- The first dance is in the style of a slow strathsprey—a slow Scottish dance in 4/4 meter—with many dotted notes, frequently in the inverted (reversed) arrangement of the “Scottish Snap.” The name was derived from the Strath valley of Sprey.
- The second, a lively reel, begins in the key of E-flat and rises a semitone (half step) each time it is played until the bassoon plays it, at a greatly reduced speed, in the key of G. The final statement of the dance is at the original speed in the home key of E-flat.
- The third dance is in the style of a Hebridean song, and attempts to give the impression of the sea and mountain scenery on a calm summer’s day in the Hebrides.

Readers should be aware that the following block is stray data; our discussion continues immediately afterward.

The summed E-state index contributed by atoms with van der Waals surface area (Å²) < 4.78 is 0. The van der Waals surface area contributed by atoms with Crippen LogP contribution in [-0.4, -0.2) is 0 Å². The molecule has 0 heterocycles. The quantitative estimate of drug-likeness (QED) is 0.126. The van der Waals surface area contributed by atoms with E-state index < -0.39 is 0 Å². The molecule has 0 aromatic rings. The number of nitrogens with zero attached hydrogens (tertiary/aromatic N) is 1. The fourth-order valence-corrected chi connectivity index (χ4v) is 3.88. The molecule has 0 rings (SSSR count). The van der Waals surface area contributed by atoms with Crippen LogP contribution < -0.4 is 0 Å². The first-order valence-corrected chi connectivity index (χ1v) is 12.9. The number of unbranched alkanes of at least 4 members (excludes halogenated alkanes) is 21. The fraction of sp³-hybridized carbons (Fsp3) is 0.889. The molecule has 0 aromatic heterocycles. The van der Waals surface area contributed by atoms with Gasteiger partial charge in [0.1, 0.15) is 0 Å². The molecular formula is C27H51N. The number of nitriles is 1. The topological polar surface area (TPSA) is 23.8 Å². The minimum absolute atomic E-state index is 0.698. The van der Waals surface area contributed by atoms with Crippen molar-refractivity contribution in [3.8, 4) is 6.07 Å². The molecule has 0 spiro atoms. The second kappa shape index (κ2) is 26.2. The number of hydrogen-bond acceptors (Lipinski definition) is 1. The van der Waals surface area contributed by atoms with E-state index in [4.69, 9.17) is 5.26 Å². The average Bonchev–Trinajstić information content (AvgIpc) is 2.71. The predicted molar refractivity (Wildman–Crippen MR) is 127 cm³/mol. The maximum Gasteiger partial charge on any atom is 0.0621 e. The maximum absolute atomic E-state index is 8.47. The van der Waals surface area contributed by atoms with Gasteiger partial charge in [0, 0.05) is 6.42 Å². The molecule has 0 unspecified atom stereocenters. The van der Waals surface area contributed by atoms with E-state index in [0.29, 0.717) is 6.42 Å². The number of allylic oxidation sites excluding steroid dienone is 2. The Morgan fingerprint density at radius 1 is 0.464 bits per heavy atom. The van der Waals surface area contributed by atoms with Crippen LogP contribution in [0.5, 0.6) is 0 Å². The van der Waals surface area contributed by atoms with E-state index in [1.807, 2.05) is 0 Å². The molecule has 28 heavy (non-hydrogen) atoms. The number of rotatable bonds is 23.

- The last dance is a lively fling, originally scored to make a great deal of use of the open-string pitches of the violin.
(Source: Band Music Notes third edition, Norman Smith and Albert Stoutamire)